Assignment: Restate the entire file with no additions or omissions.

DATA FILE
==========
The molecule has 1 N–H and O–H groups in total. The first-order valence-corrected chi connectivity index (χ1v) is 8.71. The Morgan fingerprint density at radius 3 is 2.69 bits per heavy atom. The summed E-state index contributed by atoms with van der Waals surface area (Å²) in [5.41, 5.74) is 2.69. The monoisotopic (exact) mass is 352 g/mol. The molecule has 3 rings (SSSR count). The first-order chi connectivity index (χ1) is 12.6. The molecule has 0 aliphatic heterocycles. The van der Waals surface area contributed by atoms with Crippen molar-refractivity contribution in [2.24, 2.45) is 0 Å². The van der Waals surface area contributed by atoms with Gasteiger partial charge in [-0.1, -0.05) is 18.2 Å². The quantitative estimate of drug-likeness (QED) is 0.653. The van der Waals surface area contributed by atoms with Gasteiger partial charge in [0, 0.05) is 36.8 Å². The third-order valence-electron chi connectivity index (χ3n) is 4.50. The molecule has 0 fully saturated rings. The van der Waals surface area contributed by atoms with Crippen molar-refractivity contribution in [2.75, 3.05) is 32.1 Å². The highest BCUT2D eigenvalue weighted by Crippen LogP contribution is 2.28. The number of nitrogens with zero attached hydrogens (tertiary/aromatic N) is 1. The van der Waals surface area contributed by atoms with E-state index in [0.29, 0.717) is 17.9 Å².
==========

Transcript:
The molecule has 1 N–H and O–H groups in total. The first-order valence-corrected chi connectivity index (χ1v) is 8.71. The Morgan fingerprint density at radius 3 is 2.69 bits per heavy atom. The summed E-state index contributed by atoms with van der Waals surface area (Å²) in [5.41, 5.74) is 2.69. The monoisotopic (exact) mass is 352 g/mol. The molecule has 3 rings (SSSR count). The first-order chi connectivity index (χ1) is 12.6. The molecule has 0 aliphatic heterocycles. The van der Waals surface area contributed by atoms with Crippen molar-refractivity contribution in [2.24, 2.45) is 0 Å². The van der Waals surface area contributed by atoms with Gasteiger partial charge in [-0.1, -0.05) is 18.2 Å². The quantitative estimate of drug-likeness (QED) is 0.653. The van der Waals surface area contributed by atoms with Gasteiger partial charge in [0, 0.05) is 36.8 Å². The third-order valence-electron chi connectivity index (χ3n) is 4.50. The molecule has 0 fully saturated rings. The van der Waals surface area contributed by atoms with Crippen molar-refractivity contribution in [2.75, 3.05) is 32.1 Å². The highest BCUT2D eigenvalue weighted by Crippen LogP contribution is 2.28. The number of nitrogens with zero attached hydrogens (tertiary/aromatic N) is 1. The van der Waals surface area contributed by atoms with E-state index in [0.29, 0.717) is 17.9 Å².